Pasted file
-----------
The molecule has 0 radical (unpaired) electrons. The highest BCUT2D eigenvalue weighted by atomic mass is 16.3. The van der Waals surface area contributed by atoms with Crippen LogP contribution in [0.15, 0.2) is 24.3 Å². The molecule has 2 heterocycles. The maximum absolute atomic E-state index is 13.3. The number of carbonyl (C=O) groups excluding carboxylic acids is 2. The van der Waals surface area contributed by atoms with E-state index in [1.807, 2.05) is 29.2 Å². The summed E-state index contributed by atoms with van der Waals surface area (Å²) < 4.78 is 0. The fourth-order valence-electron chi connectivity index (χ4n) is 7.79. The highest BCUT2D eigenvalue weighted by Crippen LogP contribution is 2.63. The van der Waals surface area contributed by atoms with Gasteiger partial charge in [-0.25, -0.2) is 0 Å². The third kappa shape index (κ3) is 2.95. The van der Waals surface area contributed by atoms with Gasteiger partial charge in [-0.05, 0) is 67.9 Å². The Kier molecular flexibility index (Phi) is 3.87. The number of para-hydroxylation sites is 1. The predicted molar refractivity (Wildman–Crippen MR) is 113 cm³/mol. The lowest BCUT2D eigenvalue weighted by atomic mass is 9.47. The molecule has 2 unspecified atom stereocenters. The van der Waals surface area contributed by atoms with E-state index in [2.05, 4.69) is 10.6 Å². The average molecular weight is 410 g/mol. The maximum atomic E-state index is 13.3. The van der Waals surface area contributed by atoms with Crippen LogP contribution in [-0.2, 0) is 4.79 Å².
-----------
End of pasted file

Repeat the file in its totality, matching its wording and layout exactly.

The molecule has 0 radical (unpaired) electrons. The highest BCUT2D eigenvalue weighted by atomic mass is 16.3. The van der Waals surface area contributed by atoms with Crippen LogP contribution in [0.15, 0.2) is 24.3 Å². The molecule has 2 heterocycles. The maximum absolute atomic E-state index is 13.3. The number of carbonyl (C=O) groups excluding carboxylic acids is 2. The van der Waals surface area contributed by atoms with E-state index in [1.807, 2.05) is 29.2 Å². The summed E-state index contributed by atoms with van der Waals surface area (Å²) < 4.78 is 0. The fourth-order valence-electron chi connectivity index (χ4n) is 7.79. The highest BCUT2D eigenvalue weighted by Crippen LogP contribution is 2.63. The van der Waals surface area contributed by atoms with Gasteiger partial charge in [-0.25, -0.2) is 0 Å². The third kappa shape index (κ3) is 2.95. The van der Waals surface area contributed by atoms with Gasteiger partial charge in [-0.05, 0) is 67.9 Å². The Kier molecular flexibility index (Phi) is 3.87. The number of para-hydroxylation sites is 1. The predicted molar refractivity (Wildman–Crippen MR) is 113 cm³/mol. The lowest BCUT2D eigenvalue weighted by atomic mass is 9.47. The molecule has 2 unspecified atom stereocenters. The van der Waals surface area contributed by atoms with E-state index in [2.05, 4.69) is 10.6 Å². The average molecular weight is 410 g/mol. The maximum atomic E-state index is 13.3. The van der Waals surface area contributed by atoms with Crippen LogP contribution in [-0.2, 0) is 4.79 Å².